Similar points can be made about Park Avenue. I assume he is referring to that portion of Park Avenue above Grand Central Terminal. This urban boulevard was conceived as cure for the urban blight of the Harlem and New York Railroad tracks (it covered the tracks) as well as an armature for dense luxury apartment building development on both sides. Yes, the ground floors of those buildings may seem a bit sterile to Owen (and others including myself)but the buildings well heeled occupants probably like it that way and can find all the urban vitality they want a block away on Madison and Lexington avenues respectively. Sure, Park Avenue is an "edge" or border between two similar neighborhoods, but that's what boulevards are supposed to do in urban planning. Park Avenue isn't a "criticism" of dense cities. The tree lined boulevard is one component in a tool box for making high density possible. They help establishes scale and define precincts in large citys. They don't negatively impact density in any meaningful way. Owen seems to miss this point. Why did Owen bother to pick on these two NYC features in the first place. Didn't he already establish Manhattan as his "gold standard" in the first chapter?
Owen is needlessly harsh and dismissive with Washington DC. He draws far too many erroneous conclusions from the hotel desk clerk who advises him to catch a cab for a 4 block trip. Yes, the central Mall area of DC is very vast and spread out and bereft of urban amenities. Distances are farther than they look and the buildings are by design over scaled to work in that setting. But that is just one district and its flaws are not caused by axial boulevards per se but by misapplied land use concepts contained in DC's "City Beautiful" era Beaux-Arts McMillan Plan of 1901 which created a vast central "monumental core" area of monumental structures set in gardens. Neighborhoods like Foggy Bottom (near GW) and Dupont Circle, just to name two that are outside the McMillan Plan area, are dense, walkable and contain townhouses and 5 to 10 story apartment buildings and have plenty of street amenities. As for the oft-sited building height restriction in Washington the vast majority of Manhattan apartment buildings within Greenwich Village, above 75th street and within the boroughs of the Bronx and Brooklyn, would fit within Washington DC's height restrictions. Sure, Washington as a whole hasn't reached Manhattan levels of density but it's not Phoenix either.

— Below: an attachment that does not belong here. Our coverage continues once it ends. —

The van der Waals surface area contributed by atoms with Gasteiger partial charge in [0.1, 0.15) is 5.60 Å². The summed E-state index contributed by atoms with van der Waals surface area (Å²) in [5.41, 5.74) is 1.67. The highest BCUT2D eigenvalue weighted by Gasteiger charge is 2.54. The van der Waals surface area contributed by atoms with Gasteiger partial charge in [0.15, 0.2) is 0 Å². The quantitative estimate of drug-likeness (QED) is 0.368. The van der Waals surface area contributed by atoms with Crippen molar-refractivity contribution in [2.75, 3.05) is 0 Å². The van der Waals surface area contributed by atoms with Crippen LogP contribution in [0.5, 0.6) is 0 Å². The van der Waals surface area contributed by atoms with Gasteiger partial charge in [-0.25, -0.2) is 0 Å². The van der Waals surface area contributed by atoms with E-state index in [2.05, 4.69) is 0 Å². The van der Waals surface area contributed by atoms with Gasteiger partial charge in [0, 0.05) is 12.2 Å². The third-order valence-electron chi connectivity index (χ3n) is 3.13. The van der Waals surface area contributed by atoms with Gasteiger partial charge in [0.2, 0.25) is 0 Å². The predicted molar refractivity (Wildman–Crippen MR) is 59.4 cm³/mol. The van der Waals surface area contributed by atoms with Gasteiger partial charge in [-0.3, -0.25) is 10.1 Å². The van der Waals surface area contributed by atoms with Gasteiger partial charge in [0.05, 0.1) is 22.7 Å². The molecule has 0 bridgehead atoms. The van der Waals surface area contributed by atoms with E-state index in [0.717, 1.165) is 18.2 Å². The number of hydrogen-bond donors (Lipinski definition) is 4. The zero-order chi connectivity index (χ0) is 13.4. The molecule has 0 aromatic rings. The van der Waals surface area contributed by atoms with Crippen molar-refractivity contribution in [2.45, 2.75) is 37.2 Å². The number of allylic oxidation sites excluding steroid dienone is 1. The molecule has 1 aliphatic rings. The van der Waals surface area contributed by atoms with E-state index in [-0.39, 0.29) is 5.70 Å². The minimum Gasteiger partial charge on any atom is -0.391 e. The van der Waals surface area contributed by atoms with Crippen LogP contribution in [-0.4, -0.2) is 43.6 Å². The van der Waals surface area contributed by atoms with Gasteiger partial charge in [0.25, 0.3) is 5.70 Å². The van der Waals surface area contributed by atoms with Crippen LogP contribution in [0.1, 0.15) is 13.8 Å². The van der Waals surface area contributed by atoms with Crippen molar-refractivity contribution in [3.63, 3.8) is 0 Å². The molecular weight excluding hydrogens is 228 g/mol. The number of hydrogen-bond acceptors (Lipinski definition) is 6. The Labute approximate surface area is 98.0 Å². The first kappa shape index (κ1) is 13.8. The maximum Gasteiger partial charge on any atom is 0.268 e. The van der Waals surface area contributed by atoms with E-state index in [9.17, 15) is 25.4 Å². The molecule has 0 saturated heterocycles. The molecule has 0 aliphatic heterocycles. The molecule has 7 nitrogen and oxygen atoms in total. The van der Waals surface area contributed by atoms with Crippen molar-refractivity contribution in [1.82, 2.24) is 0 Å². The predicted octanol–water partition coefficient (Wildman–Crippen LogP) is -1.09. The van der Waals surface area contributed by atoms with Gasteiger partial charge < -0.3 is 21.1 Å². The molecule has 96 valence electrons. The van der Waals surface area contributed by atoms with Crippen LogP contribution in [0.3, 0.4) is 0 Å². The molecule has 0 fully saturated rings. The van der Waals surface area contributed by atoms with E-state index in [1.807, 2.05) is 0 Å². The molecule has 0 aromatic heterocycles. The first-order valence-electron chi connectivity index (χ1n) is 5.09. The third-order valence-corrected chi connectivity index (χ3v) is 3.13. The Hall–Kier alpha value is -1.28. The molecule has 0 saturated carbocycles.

I believe that these are but three examples of how late 19th century planners sought to make density palatable at a time when cities were even grimier and more dangerous than they are today. A close look at FL Olmstead's writings and city planning projects of the late 19th century reveals a man who actively grappled during the latter half of his life with the very same issue that haunts Green Metropolis, that is, how to get Americans to want or at least accept living in dense cities. Parker and Unwin grappled with these very same issues in England at the turn of the century.
Nevertheless, I belive the fundemental thesis of this book is sound and Owen gets it out for all to see and react to with wit and conviction. While I wasn't expecting Owen to pull some sort of "blueprint" for a Manhattan-like "city of the future" out of the bag by the end of the book, I was still left wondering...OK so what do we do now? When the President is advocating both "green economy" initiatives AND $8,000 first time home buyer tax credits in "drive til you quality" suburbs in the same speech you are left wondering if anyone in the country besides Owen really sees how absurd and contradictory this. In the end, weaning Americans off the short term economic engine and emotional attachment of single family housing production and automobile oriented development may be a lot harder than weaning Afghan farmers off opium poppies.
Should be taken with a grain of salt, he has a huge anti-car bias and doesn't acknowledge the hurdle that it would be to get where he wants. But makes great argument, for the most part, on both sides of each debate.